Germans haven't ever really gotten the short end of the stick when it comes to easy accommodation by the U.S. One of the latest waves of German immigrants didn't really scare the U.S. because the religions of the Germans were spread out, there were Jews, Catholics, Protestants, etc. With such a spread out the U.S. did not fear them because they felt like they weren't a single entity that would try to overtake the U.S.

You should also note that any group that comes over in mostly large numbers of young males without families will scare the living bajeebas out of the dominant group because they feel like it is a bunch of young guys trying to have sex with their women and thus watering down the dominant groups culture.

Which is actually a valid threat, in fact in the U.S. whites are expected to be the numerical minority sometime soon, even though whites will probably remain the dominant group for most of the United States' existence.

  • Up to your saying "valid threat" I agreed with most of your points. I disagree with that one. Some facts to support your thesis would be helpful. - 0057ed01 Nov 28, 2009 flag
1 Vote

One time when I was 20 and in a very small village in la Mancha, Spain, housewives actually pulled their children off the street and shut their curtains because there was a "US woman" in town. It was an interesting experience

I have had the opposite experience. Just within my immediate family, during visits to the Ukraine, the Philippines and Latin America, many individuals have treated us like we were famous people or royalty, just because we were from America. In the Ukraine, several people asked to "touch" my daughter and several people she was traveling with when they found out they were American. I know this is not a sentiment shared by everyone, it is just funny how different our experiences have been.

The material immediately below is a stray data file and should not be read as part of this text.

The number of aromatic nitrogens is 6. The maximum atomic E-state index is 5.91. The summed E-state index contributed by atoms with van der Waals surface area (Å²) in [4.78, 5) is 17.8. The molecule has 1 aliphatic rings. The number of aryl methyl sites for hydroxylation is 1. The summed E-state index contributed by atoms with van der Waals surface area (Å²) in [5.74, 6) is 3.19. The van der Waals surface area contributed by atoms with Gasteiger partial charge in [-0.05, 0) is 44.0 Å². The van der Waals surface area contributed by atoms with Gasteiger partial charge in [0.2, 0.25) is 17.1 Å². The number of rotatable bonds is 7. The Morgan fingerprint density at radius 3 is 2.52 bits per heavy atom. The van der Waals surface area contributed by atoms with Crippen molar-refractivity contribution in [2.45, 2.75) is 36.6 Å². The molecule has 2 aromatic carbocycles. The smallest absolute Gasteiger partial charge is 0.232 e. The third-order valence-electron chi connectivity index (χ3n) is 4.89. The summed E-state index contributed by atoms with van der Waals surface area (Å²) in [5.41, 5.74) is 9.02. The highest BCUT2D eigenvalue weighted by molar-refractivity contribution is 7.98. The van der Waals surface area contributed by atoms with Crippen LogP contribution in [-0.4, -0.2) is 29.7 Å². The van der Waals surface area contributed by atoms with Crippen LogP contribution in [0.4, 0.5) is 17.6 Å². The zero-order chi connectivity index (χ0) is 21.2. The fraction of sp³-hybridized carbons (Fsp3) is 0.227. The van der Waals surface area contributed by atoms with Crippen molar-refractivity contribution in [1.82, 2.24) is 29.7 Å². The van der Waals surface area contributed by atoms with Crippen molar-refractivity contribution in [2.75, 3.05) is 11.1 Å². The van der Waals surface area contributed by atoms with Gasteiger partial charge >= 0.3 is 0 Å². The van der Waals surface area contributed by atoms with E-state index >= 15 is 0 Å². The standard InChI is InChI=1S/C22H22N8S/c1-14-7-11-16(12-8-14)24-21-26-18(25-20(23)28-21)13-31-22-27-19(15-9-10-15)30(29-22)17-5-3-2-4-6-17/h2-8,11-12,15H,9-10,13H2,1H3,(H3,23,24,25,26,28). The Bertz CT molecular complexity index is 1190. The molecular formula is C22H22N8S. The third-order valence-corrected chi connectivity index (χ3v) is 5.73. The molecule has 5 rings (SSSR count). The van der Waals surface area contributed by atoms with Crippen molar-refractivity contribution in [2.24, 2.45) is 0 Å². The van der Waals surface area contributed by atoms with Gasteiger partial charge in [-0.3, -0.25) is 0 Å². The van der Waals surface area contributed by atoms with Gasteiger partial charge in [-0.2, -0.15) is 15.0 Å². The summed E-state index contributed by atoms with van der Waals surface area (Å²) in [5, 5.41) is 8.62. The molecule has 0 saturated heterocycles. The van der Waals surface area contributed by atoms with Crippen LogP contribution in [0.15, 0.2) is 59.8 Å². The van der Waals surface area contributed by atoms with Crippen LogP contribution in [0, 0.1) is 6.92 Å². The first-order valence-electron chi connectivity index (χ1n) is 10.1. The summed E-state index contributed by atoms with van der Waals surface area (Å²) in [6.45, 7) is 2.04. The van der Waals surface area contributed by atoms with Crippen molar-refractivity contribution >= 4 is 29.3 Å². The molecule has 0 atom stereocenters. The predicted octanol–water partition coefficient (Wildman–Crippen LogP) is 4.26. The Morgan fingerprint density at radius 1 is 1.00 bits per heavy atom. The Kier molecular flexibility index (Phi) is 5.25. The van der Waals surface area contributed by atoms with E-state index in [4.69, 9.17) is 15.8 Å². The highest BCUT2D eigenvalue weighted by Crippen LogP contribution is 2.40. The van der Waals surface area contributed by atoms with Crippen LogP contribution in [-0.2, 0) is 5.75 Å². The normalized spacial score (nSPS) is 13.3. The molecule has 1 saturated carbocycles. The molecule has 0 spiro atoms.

1 Vote

One time when I was 20 and in a very small village in la Mancha, Spain, housewives actually pulled their children off the street and shut their curtains because there was a "US woman" in town. It was an interesting experience

big surprise big surprise

  • Back in the mid-70's, Jamaicans were also fearful of Americans. With good reason: they were turning a small fishing village into a hedonistic place. - 0057ed01 Nov 28, 2009 flag
1 Vote

A heartfelt thank you to all of you smile Between everything I think I will have more than enough ideas smile smile smile I can't say enough how much I love this sight smile

1 Vote

One last idea: it might be very useful for you to tap into the social psychological literature regarding ingroups and outgroups. There have been fascinating studies including the famous "Robber's Cave" studies. In particular, the research has tended to show that mere exposure to a different group (cultural group, political group) etc. alone does NOT change prejudices and existing stereotypes. The thing that does result in such a change is when the members of the different groups need to work together to achieve a common goal -- when they become interdependent (as can happen in multiracial or multicultural neighborhoods, for example). Of course, this is much easier to do if children are raised in an environment, like a multicultural school, where they must interact and do projects with other kids, etc. There is a large literature on this, and it would certainly add some depth to your study. On the other hand, there are sites like www.couchsurfing.org where people volunteer to let others from far away come stay in their home while they are visiting their country. This is obviously a group of very open individuals/families.

Hope this is useful!

  • My daughter is five and goes to a multi-cultural school :) I love it, they offer four languages, including sign!! - sunshinzmomm Nov 28, 2009 flag